Transgender people across the world awoke Sunday morning to deeply disturbing news that the Trump administration is attempting to narrowly define sex and gender in federal civil rights laws. The change, led by a memo from the Department of Health and Human Services, takes specific aim at Title IX, the federal civil rights law that bans gender discrimination in education programs that receive federal funding.
According to the New York Times, the memo proposes to “define sex as either male or female, unchangeable, and determined by the genitals that a person is born with.”
Perhaps even more troubling, the Times reported that the memo proposes that only originally issued birth certificates would constitute definitive proof of a person’s sex, correctible only by “reliable genetic testing.” Such a stark change could impact thousands of transgender people who have already updated their birth certificate, subjecting them to humiliating invasions of privacy when attempting to challenge discrimination in programs that receive federal funding.
Advocates acknowledged the memo could pose a very real threat if various government agencies incorporate it into their official regulations. Such a shift could halt the recent progress toward establishing federal civil rights for the 1.4 million transgender people living in the United States. While the Times article provides some basic information, it has also created fear and uncertainty, generating unanswered questions about the often confusing federal rulemaking process.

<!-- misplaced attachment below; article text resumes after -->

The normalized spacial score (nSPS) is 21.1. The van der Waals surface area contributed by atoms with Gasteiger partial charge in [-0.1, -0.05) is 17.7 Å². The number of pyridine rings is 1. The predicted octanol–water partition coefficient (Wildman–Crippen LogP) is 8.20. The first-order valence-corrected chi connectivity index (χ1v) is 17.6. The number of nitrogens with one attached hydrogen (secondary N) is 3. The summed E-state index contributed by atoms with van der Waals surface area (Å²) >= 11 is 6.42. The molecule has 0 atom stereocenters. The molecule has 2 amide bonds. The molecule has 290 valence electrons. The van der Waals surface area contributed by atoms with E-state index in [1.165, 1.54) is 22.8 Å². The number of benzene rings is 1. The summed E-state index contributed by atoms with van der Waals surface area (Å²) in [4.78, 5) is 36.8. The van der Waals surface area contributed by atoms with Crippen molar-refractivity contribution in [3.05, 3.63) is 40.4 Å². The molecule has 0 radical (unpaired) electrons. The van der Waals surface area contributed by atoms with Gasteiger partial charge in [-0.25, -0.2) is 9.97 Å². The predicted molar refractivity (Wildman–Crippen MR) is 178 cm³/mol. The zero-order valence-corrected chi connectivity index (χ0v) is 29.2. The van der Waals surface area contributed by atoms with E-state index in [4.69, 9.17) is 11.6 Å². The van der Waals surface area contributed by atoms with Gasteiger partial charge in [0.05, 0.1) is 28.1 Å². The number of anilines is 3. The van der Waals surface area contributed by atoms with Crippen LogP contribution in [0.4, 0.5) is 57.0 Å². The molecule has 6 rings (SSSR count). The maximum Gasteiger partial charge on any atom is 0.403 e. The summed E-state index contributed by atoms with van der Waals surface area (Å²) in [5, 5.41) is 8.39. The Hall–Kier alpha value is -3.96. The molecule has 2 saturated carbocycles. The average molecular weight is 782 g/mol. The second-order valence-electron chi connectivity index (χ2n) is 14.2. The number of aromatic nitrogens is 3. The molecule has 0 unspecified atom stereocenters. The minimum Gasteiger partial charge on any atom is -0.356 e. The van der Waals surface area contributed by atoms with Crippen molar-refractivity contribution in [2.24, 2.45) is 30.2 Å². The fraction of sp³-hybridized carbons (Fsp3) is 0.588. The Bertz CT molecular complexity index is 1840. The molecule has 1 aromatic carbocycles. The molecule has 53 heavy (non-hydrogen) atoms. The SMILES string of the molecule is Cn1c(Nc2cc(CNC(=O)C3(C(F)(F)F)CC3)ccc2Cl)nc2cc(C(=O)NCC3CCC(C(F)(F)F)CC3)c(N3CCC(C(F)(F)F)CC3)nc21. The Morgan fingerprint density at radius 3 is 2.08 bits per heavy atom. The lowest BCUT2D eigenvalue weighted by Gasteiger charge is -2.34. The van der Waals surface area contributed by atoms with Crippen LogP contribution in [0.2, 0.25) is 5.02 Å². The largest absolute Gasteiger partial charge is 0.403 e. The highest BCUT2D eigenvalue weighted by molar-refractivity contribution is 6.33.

To address those concerns, let’s discuss how this memo may impact the lives of transgender people.
First, A Caveat
As the Times reported, the memo was drafted last spring but has been “dividing career and political appointees across the administration” since it began being circulated.
Thus far, the memo has not garnered the support that Roger Severino, director of the HHS Office of Civil Rights Director and a former Heritage Foundation lawyer, might have hoped. Severino and his supporters have an uphill battle ahead of them. Even if the memo’s proposed definition is approved by the Department of Justice (DOJ), HHS must still engage in the formal rulemaking process to give the definition force of law under Title IX. The DOJ simply approving this memo does not constitute an immediate government-wide change, as the Times article seems to imply.
And furthermore, the process is lengthy, requiring a notice of formal rulemaking be filed in the Federal Registrar, a substantive review by the White House’s Office of Management and Budgets, and a minimum 60-day notice and comment period where the public and advocates can weigh in about the proposed rule.
What many people don’t know is that the federal agency proposing the rulemaking must log and read every single unique comment it receives, which creates evidence that trans rights advocates can later use to argue that the rulemaking was “arbitrary and capricious.” This process can and often does take months, especially for deeply flawed and controversial proposals such as this one. And that’s the process just for one agency to formalize this definition. If other agencies want to pursue similar action, they will have to go through the same lengthy and arduous rulemaking process.
What Could Happen If the Memo Is Implemented
If the Departments of Health and Human Services, Education, Labor and Justice do engage in formal rulemaking to incorporate this definition, it could garner the attention of federal courts with many recently appointed Trump judicial nominees. The courts may then use the new definition in interpreting claims of discrimination under Title IX brought by transgender people, limiting their ability to successfully challenge discrimination in schools, healthcare settings, law enforcement settings, and employment programs.